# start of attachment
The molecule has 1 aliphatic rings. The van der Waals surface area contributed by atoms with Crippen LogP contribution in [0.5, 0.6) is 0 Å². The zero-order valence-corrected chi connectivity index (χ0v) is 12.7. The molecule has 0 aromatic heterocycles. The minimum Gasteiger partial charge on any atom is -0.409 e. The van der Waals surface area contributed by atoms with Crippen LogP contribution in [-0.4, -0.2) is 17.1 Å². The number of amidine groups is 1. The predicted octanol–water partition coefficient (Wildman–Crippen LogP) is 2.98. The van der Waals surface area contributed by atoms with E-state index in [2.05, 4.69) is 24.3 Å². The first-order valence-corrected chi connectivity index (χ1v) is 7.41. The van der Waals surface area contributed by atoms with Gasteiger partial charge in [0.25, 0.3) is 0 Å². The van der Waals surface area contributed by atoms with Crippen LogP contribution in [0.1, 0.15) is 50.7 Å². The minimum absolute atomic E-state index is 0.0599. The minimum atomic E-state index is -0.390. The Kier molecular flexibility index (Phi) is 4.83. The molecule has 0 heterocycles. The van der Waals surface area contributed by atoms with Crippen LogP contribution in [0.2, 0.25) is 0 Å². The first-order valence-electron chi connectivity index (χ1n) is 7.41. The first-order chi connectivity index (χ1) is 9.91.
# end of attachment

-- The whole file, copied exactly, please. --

The molecule has 1 aliphatic rings. The van der Waals surface area contributed by atoms with Crippen LogP contribution in [0.5, 0.6) is 0 Å². The zero-order valence-corrected chi connectivity index (χ0v) is 12.7. The molecule has 0 aromatic heterocycles. The minimum Gasteiger partial charge on any atom is -0.409 e. The van der Waals surface area contributed by atoms with Crippen LogP contribution in [-0.4, -0.2) is 17.1 Å². The number of amidine groups is 1. The predicted octanol–water partition coefficient (Wildman–Crippen LogP) is 2.98. The van der Waals surface area contributed by atoms with E-state index in [2.05, 4.69) is 24.3 Å². The first-order valence-corrected chi connectivity index (χ1v) is 7.41. The van der Waals surface area contributed by atoms with Gasteiger partial charge in [0.25, 0.3) is 0 Å². The van der Waals surface area contributed by atoms with Crippen LogP contribution in [0.1, 0.15) is 50.7 Å². The minimum absolute atomic E-state index is 0.0599. The minimum atomic E-state index is -0.390. The Kier molecular flexibility index (Phi) is 4.83. The molecule has 0 heterocycles. The van der Waals surface area contributed by atoms with Crippen LogP contribution in [0.2, 0.25) is 0 Å². The first-order valence-electron chi connectivity index (χ1n) is 7.41. The first-order chi connectivity index (χ1) is 9.91.